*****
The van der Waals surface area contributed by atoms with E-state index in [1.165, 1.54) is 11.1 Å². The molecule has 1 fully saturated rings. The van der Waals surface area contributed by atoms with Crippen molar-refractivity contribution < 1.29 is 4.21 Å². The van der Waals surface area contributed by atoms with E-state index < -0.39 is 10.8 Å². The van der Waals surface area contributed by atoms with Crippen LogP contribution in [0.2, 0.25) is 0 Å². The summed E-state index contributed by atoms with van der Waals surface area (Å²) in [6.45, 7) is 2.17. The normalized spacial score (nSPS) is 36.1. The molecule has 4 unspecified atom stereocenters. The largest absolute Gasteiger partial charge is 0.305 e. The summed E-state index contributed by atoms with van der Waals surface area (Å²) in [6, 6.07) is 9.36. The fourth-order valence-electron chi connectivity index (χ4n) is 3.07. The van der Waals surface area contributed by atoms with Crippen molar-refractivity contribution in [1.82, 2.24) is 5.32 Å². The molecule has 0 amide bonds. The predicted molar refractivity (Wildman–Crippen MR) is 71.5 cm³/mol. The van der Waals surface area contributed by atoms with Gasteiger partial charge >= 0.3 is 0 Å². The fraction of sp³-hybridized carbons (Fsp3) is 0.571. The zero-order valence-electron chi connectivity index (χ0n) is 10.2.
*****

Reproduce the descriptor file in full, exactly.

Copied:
The van der Waals surface area contributed by atoms with E-state index in [1.165, 1.54) is 11.1 Å². The molecule has 1 fully saturated rings. The van der Waals surface area contributed by atoms with Crippen molar-refractivity contribution < 1.29 is 4.21 Å². The van der Waals surface area contributed by atoms with E-state index < -0.39 is 10.8 Å². The van der Waals surface area contributed by atoms with Crippen LogP contribution in [0.2, 0.25) is 0 Å². The summed E-state index contributed by atoms with van der Waals surface area (Å²) in [6.45, 7) is 2.17. The normalized spacial score (nSPS) is 36.1. The molecule has 4 unspecified atom stereocenters. The largest absolute Gasteiger partial charge is 0.305 e. The summed E-state index contributed by atoms with van der Waals surface area (Å²) in [6, 6.07) is 9.36. The fourth-order valence-electron chi connectivity index (χ4n) is 3.07. The van der Waals surface area contributed by atoms with Crippen molar-refractivity contribution in [1.82, 2.24) is 5.32 Å². The molecule has 0 amide bonds. The predicted molar refractivity (Wildman–Crippen MR) is 71.5 cm³/mol. The van der Waals surface area contributed by atoms with Gasteiger partial charge >= 0.3 is 0 Å². The fraction of sp³-hybridized carbons (Fsp3) is 0.571. The zero-order valence-electron chi connectivity index (χ0n) is 10.2.